Date of Award
Master of Arts (MA)
Michelle Beissel Heath, Marguerite Tassi, Douglas Biggs
Anglo-Saxon society;Old English poet
More than one contemporary scholar has written about the “search” for the Anglo-Saxon oral poet. They consider historical texts and poetry and every other possible place where some record of who the Anglo-Saxon scop may have been might be found. Some claim to recognize the Old English poet by the end of their search while others declare the entire pursuit to be futile for lack of substantial evidence. This study is somewhat of a combination of the two. Each chapter does take part in the search for the Old English poet figure, but it is not for the sake of discovering any real person or group of people. There is an unfortunate dearth of poets in historical records and very little evidence that a scop or oral poet position even existed. Searching for such a figure would prove to be a frustrating task indeed. Instead, this study sets out to discover the mentality of the Anglo-Saxon people in regards to the poet as a societal figure. By examining how the poet is portrayed for the Anglo-Saxons, we may come to understand who the poet was to those people: a worldly traveler who told them stories, a wise teacher who remembered their history, a talented craftsman who shared their skills. Together, these roles make up who the poet was to the people around them. Admired and respected, poets were appreciated by those for whom poetry was an essential part of life.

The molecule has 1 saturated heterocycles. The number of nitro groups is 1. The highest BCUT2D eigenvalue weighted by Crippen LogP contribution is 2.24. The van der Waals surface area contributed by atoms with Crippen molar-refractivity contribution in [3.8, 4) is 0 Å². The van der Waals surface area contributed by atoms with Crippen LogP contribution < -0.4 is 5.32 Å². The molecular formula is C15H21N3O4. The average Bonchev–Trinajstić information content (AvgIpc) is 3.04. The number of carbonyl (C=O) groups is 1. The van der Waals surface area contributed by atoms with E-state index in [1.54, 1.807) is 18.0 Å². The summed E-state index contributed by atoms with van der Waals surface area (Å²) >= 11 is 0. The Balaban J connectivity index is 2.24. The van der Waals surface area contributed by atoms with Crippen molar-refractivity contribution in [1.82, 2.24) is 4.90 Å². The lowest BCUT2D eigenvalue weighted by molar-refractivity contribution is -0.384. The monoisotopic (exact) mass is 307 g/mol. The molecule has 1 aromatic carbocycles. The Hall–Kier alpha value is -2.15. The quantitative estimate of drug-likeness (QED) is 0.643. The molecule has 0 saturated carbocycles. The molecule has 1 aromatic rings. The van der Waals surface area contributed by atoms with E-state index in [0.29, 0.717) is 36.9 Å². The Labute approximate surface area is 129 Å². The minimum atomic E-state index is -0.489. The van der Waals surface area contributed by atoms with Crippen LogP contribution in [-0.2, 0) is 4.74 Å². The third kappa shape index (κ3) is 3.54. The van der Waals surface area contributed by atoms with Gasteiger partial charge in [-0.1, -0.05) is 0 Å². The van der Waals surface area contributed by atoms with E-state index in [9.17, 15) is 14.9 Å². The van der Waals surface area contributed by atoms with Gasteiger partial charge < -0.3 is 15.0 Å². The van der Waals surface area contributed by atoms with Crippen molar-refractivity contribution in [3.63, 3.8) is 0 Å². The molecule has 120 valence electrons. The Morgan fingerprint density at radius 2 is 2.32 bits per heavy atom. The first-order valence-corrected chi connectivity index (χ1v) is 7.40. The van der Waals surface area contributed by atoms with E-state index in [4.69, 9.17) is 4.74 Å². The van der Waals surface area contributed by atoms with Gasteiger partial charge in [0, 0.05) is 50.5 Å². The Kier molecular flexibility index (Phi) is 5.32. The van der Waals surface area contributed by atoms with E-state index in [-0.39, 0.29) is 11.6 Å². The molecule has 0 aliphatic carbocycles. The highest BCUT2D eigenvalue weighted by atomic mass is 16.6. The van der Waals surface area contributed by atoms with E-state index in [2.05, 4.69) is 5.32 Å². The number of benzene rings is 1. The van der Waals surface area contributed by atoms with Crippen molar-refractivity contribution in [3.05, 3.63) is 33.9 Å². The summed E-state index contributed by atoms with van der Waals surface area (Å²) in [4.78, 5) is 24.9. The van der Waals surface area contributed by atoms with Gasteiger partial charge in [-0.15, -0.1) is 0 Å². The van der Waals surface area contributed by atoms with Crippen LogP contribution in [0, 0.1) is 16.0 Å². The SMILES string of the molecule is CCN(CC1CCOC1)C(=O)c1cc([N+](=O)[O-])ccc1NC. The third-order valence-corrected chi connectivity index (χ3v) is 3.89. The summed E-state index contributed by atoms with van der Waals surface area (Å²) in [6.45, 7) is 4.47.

Williams, Danielle, ""I Can Sing and Tell a Tale:" Perception and the Self-Reflexive Nature of the Old English Poet" (2021). English Theses, Dissertations, and Student Creative Activity. 3.